• prevent damage or destruction of the data; or
  • otherwise remediate the impact of the unauthorised access, modification or impairment.

Reporting obligations on entities

As mentioned, the Bill imposes obligations on certain entities to report any payments they’ve made in order to protect themselves against ransomware attacks.  The Bill provides this requirement under Part 2 sections 8.  That section establishes the requirement that ‘an entity that makes a ransomware payment must, as soon as practicable, give written notice of the payment to the ASCS or suffer a civil penalty in the order of 1,000 penalty units (at the time of writing, roughly $110,000).[6]  There is a strong impetus, then, for entities to comply with this proposed requirement.

Who is an ‘entity’ for the purposes of the Bill?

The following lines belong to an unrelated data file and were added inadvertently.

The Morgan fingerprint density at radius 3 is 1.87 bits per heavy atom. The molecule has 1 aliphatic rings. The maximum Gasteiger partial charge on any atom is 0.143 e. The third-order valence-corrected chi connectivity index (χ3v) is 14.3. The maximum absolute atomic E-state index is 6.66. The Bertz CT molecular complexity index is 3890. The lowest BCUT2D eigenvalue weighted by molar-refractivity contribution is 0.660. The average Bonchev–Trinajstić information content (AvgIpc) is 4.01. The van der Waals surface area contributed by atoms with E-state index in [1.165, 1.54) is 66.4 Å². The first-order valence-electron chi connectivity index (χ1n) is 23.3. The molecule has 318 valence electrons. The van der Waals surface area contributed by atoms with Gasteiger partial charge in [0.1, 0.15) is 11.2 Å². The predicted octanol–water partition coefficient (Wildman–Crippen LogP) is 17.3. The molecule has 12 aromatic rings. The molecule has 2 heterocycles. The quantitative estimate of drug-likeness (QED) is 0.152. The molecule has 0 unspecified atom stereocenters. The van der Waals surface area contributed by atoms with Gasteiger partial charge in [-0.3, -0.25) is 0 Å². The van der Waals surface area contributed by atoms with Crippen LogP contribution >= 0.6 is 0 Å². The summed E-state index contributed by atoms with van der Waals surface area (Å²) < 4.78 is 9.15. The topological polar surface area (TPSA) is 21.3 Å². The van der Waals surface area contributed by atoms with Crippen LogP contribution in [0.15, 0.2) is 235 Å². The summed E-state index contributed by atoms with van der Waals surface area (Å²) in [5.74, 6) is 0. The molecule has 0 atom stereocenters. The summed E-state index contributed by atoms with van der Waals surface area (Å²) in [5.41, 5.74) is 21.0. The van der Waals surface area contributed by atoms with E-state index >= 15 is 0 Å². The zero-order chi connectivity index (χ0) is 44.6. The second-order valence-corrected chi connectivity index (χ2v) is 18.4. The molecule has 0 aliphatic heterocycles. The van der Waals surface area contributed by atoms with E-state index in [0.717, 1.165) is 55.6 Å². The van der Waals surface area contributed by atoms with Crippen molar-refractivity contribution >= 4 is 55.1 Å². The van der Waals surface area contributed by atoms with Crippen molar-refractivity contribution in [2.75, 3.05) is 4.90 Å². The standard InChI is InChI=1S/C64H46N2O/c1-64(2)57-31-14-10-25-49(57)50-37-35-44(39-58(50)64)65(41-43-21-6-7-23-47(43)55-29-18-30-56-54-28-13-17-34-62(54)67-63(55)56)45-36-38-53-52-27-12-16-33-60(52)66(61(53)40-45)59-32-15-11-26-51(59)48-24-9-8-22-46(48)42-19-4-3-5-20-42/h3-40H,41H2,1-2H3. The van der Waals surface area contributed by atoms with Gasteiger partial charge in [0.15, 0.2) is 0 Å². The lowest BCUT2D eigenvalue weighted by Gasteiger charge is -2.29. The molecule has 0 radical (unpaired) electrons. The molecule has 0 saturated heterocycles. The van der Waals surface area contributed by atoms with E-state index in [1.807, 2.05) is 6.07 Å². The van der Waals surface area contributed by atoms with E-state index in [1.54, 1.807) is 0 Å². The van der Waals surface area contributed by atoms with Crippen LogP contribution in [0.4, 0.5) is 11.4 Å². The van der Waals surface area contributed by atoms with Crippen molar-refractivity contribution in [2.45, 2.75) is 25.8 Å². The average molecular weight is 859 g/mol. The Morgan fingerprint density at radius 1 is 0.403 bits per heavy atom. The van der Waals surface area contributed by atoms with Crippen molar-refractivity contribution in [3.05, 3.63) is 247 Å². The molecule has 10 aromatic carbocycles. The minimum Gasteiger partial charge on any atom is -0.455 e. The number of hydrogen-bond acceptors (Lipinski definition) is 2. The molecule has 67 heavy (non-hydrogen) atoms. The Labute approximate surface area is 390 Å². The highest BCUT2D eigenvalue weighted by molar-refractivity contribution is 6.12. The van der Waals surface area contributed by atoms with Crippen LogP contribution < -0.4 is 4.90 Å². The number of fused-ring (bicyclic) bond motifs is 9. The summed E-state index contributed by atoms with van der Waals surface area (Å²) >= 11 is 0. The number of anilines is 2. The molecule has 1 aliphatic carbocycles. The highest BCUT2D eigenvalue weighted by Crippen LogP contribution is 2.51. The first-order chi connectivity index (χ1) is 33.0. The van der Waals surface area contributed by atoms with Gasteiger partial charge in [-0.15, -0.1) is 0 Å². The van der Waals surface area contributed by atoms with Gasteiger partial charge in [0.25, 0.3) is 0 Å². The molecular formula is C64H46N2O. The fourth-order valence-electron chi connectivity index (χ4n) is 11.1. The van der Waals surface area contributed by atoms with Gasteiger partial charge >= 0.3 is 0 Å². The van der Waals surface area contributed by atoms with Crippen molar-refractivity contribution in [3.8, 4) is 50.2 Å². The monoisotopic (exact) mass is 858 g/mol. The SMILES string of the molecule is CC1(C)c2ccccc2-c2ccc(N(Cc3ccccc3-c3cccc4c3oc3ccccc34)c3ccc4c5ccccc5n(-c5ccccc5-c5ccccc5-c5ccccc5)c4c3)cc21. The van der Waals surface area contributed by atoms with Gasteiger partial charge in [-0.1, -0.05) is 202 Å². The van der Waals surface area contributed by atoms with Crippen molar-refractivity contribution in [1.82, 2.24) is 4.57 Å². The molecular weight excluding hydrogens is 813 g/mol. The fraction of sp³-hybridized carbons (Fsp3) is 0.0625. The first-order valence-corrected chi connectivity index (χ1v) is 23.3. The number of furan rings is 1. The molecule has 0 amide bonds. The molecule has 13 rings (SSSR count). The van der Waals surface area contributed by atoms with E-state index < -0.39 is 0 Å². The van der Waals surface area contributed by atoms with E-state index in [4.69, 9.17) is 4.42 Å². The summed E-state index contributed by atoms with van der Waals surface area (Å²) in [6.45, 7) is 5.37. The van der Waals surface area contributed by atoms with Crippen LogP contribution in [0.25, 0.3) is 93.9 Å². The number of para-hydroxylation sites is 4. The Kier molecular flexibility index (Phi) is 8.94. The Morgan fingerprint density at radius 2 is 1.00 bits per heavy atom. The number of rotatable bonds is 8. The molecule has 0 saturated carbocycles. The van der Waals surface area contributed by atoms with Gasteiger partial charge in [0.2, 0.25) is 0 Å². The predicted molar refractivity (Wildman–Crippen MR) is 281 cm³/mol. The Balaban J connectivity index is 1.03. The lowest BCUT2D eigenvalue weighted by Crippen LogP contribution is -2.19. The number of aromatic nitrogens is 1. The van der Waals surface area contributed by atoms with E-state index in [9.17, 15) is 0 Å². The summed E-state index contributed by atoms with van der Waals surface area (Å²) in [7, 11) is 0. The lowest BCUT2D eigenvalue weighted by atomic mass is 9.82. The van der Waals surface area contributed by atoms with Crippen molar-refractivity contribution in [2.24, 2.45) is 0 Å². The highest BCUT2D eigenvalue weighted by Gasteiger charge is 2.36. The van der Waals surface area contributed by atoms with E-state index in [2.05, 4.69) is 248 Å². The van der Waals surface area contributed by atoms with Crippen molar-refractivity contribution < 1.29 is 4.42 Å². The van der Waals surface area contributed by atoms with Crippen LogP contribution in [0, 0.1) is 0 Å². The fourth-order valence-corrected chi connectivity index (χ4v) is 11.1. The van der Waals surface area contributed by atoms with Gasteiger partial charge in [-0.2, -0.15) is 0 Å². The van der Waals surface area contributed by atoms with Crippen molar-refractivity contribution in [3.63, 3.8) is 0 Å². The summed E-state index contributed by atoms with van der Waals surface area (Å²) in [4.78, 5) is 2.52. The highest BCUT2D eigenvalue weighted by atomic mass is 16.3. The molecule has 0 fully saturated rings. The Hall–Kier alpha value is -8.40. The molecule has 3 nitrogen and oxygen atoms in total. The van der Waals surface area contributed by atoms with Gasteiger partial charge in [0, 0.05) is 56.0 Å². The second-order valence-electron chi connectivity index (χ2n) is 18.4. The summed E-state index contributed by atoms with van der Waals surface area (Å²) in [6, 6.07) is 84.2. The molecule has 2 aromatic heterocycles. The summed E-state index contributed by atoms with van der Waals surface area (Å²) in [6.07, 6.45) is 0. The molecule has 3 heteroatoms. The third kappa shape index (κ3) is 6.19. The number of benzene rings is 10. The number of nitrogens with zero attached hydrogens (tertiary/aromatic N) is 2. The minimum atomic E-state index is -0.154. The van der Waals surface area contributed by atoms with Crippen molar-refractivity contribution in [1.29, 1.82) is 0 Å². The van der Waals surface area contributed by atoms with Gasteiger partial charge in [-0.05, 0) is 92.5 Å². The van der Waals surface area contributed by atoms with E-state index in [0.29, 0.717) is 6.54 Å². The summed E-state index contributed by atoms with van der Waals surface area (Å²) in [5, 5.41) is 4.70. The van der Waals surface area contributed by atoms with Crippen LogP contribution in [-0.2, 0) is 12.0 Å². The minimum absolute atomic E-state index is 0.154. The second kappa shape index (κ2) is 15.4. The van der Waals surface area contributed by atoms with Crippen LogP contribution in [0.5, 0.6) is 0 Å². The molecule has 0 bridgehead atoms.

The Bill, if passed, will apply to a Commonwealth entity,[7] a State or Territory or an agency of a State or Territory[8] or any other person if the:[9]

  • person carries on a business in the income year in which the payment is made;
  • person is not a small business entity for the year; and
  • ransomware payment relates to a ransomware attack against data, a computer, computer disk or other device located in Australia or used by the person in Australia.

It would seem then, that the Bill intends to cast an extremely broad net over the persons it intends to obligate to make reports on ransomware payments.

Notice pursuant to the Bill

The Bill requires that any notice sets out:[10]

  • the name and contact details of the entity;
  • the identity of the attacker, or what information the entity knows about the identity of the attacker (including information about the purported identity of the attacker); and
  • a description of the ransomware attack, including:
    1. the cryptocurrency wallet etc. to which the attacker demanded the ransomware payment be made;
    2. the amount of the ransomware payment; and
    3. any indicators of compromise known to the entity.